That’s another question that we don’t have a complete answer for yet. There’s a suggestion that there are permanent changes to the brain from studies that show that people become increasingly susceptible to a second concussion after they’ve suffered one. Other studies have found long-term differences between people who’ve been concussed and those who have not. One of the more concerning studies found that while concussed students eventually got back to where they were before they were concussed, their non-concussed peers had passed them by. As one researcher said to us: “If you got back to where you were before the brain injury, you might think that is recovery. It’s not. I don’t know any person who says, ‘I’m going to stay right here, at this level.’ ”

MH: Why don’t athletes—either pro or high school—just take themselves out of the game when they get hit?

Athletes tend to be very competitive and also very loyal to their teammates. They want to win and don’t want to let their teammates down, so they’ll get back out there even if they’re injured. Although that’s true for other types of injuries as well, it’s easier for players to justify ignoring the injury if it’s one they can’t see and they’re not really worried about. Beyond this, many haven’t fully recognized the seriousness of this brain injury and how severely it can impact their lives.

There was also a study that looked at this issue. When asked why they didn’t report concussions to coaches or trainers, high school football players gave researchers enough reasons to fill a playbook: didn’t want to leave the game, didn’t want to let teammates down, didn’t want to appear weak or injury-prone to the coach, didn’t want to risk losing playing time or a starting position, didn’t realize it was a concussion, didn’t think it was serious enough to report. These reasons become exponentially magnified in the pro game, where what’s a stake isn’t just playing time or a starting position but also a job and a paycheck.

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MH: What’s the difference between an “official” concussion and an “unofficial” one?

Historically, some athletes have made this distinction to diminish the importance of so-called “unofficial” concussions. They’ll say that they have an “official” concussion if they’re knocked unconscious and have to be carried off the field. Jolts to the head that have less dramatic symptoms—headaches, fogginess, short-term memory problems, for example—are dismissed as “unofficial” concussions that athletes just play through. So, when you ask athletes how many concussions they’ve had, you’ll often get a far smaller number than what is the true incidence, since all the “dingers” and “bellringers” are being left out.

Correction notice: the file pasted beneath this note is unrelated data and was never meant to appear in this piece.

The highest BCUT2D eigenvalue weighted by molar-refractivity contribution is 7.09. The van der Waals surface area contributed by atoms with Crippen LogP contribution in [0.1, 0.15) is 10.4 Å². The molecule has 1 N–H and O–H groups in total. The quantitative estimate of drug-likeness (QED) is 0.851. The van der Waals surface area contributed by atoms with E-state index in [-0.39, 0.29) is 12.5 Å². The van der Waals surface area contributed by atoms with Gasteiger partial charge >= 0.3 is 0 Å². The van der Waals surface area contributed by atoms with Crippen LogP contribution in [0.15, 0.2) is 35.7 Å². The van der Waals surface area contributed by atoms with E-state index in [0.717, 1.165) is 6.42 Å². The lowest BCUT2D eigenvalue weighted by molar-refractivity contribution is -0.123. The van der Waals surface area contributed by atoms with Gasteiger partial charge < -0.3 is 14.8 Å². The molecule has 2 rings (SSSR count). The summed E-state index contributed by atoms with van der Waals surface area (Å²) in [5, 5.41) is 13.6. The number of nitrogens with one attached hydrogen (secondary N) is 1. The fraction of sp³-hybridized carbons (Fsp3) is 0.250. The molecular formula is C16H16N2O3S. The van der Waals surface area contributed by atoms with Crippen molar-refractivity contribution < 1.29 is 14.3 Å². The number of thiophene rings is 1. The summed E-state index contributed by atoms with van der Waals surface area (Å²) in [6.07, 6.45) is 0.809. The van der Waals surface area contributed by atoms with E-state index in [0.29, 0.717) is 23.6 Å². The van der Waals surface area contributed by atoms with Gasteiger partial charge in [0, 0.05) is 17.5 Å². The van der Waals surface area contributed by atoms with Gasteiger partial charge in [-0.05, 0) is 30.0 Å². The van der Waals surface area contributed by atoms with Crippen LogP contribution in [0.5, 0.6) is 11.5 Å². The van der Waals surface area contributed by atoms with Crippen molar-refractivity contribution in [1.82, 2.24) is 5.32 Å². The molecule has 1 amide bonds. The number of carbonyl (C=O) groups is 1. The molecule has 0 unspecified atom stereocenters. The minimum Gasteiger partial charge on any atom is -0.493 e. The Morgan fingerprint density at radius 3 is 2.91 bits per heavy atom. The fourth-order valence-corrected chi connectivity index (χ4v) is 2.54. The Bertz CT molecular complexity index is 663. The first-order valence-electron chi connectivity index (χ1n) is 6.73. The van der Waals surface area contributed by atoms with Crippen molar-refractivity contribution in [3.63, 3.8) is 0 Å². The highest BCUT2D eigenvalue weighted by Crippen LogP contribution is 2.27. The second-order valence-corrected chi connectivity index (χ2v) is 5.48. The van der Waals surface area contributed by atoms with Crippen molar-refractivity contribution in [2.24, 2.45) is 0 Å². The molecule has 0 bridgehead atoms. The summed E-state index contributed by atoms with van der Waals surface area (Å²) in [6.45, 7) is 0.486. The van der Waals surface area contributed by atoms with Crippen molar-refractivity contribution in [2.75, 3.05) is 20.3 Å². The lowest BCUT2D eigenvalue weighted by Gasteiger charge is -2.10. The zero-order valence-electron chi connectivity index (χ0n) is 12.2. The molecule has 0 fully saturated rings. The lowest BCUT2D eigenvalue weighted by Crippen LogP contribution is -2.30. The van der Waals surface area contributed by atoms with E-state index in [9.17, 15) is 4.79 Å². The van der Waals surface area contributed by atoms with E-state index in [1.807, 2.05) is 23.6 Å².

MH: Why can’t players just wear thicker helmets?

The way to fix the problem is not through better helmets. This isn’t a perfect analogy, but it will give you an idea of why that’s so: Think of the brain as a raw egg. The brain floats around in fluid inside the skull just like the yolk floats around inside its shell. If you hold the egg and shake it hard, you can damage the yolk without ever harming the shell. That’s similar to what happens to the brain when it’s jolted. No matter how well you protect the outside of the head, you’re not going to stop the brain from slamming around inside the skull when there are rapid accelerations and decelerations. The damage is caused by the stretching and wrenching of the nerve cells inside the brain.

MH: What do you think about the future of the NFL?

The NFL has been under pressure for the last couple of years, and it’s finally begun to take steps to deal with its growing concussion crisis by strengthening protocols and amending rules: for example, by sidelining obviously concussed players until they are cleared by independent neurologists, by cracking down on illegal head hits to “defenseless” players, by reducing practice exposure to head contact. We certainly hope the league can continue to find ways to make the game safer through a culture change that would presumably trickle down to all levels of play in all sports.

More from MuscleMorphosis.com: musclemorphosis.com

musclemorphosis.com The Concussion Crisis: Anatomy of a Silent Epidemic.